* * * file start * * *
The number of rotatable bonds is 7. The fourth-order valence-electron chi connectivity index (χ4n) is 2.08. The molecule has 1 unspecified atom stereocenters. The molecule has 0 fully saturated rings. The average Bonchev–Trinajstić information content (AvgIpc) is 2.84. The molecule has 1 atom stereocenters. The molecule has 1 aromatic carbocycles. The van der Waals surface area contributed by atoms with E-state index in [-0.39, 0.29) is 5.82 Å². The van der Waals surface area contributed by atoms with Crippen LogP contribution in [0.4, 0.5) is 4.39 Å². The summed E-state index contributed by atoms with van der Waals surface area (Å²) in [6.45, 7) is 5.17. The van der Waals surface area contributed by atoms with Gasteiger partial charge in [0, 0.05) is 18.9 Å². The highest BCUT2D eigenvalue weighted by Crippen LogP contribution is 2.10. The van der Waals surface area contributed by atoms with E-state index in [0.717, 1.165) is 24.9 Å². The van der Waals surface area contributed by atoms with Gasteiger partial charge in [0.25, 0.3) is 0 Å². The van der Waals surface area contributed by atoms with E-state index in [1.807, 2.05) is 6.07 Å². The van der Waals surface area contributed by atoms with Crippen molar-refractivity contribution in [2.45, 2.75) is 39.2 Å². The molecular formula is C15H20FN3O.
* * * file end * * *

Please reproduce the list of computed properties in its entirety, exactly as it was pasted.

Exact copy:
The number of rotatable bonds is 7. The fourth-order valence-electron chi connectivity index (χ4n) is 2.08. The molecule has 1 unspecified atom stereocenters. The molecule has 0 fully saturated rings. The average Bonchev–Trinajstić information content (AvgIpc) is 2.84. The molecule has 1 atom stereocenters. The molecule has 1 aromatic carbocycles. The van der Waals surface area contributed by atoms with E-state index in [-0.39, 0.29) is 5.82 Å². The van der Waals surface area contributed by atoms with Crippen LogP contribution in [0.4, 0.5) is 4.39 Å². The summed E-state index contributed by atoms with van der Waals surface area (Å²) in [6.45, 7) is 5.17. The van der Waals surface area contributed by atoms with Gasteiger partial charge in [0, 0.05) is 18.9 Å². The highest BCUT2D eigenvalue weighted by Crippen LogP contribution is 2.10. The van der Waals surface area contributed by atoms with E-state index in [0.717, 1.165) is 24.9 Å². The van der Waals surface area contributed by atoms with Gasteiger partial charge in [0.25, 0.3) is 0 Å². The van der Waals surface area contributed by atoms with E-state index in [1.807, 2.05) is 6.07 Å². The van der Waals surface area contributed by atoms with Crippen molar-refractivity contribution in [2.45, 2.75) is 39.2 Å². The molecular formula is C15H20FN3O.